In a recent blog post, “Pricing Commercial Trash Pickup: By The Ton Or By The Run?” March 14, 2016, this blog discussed a protest where the Army sought “solid waste management services” (trash pickup) at or near Fort Polk, LA. Army properly recognized that these services were commercial, and conducted a FAR Part 12, Commercial item (services) procurement. The protest turned on how a fixed-price trash removal contract would be priced: should it be based on price per ton of trash or by the number, frequency, and distance between stops on a collection run, the commercial method asserted by the protester. The Government Accountability Office (“GAO”) sustained the protest that the solicitation’s terms were inconsistent with customary commercial practice. Red River Waste Solns, LP, B-411760.2, Jan. 20, 2016. The Army was concerned because GAO sustained the protest, and filed a Reconsideration and Request for Modification of Recommendation, which GAO denied. Dept of the Army-Recon, B-411760.3, June 15, 2016.
Army’s request for reconsideration asserted that the GAO had used the wrong legal standard for reviewing terms and conditions consistent with customary commercial practices, and improperly concluded that the agency could not rely on other government contracts to establish customary commercial practice. GAO denied the request for reconsideration.
With respect to the legal standard, the Army recognized the prohibition on using terms and conditions in commercial contracts that are inconsistent with customary commercial practice but said that the GAO’s interpretation improperly limited an agency’s discretion to include contract terms and conditions. The GAO decision reiterated that commercial contracts are required to include only clauses that are consistent with customary commercial practices, and that agencies may “tailor” clauses only after conducting appropriate market surveys to determine what is “customary.” The Army argued that tailoring of clauses was OK unless it caused commercial items to be changed into noncommercial items. GAO flatly rejected that approach, stating that the only issue is whether the terms and conditions are consistent with customary commercial practices. The standard is not whether any tailoring causes a change from commercial to noncommercial items.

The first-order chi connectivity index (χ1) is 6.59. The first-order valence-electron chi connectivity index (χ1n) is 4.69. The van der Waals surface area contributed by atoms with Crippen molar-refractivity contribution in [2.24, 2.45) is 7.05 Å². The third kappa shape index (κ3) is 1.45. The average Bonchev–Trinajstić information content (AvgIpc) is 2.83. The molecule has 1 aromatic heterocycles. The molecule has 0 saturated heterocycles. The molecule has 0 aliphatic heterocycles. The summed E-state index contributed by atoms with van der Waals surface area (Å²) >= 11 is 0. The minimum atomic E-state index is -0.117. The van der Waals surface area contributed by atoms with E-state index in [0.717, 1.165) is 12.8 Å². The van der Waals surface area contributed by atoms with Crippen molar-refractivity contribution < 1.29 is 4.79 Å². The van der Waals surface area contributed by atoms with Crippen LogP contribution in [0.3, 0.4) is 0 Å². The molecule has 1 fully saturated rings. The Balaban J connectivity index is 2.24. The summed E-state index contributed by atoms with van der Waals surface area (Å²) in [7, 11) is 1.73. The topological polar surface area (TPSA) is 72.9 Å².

With respect to the market surveys, the Army urged GAO to consider government contracts when performing market research—an idea that GAO rejected this time, as it had in the original protest, noting that if government contracts were considered part of the commercial marketplace, everything the government procured could be considered a commercial item and fundamentally, Federal Acquisition Regular Part 12 (Commercial Items) would be rendered superfluous.
In considering the reconsideration, the GAO held fast to interpreting the words of the FAR as written, and refused to stretch them to accommodate the Army’s expansive definition of commercial items.
Readers should note that the GAO very rarely agrees to reconsider and reverse a prior decision.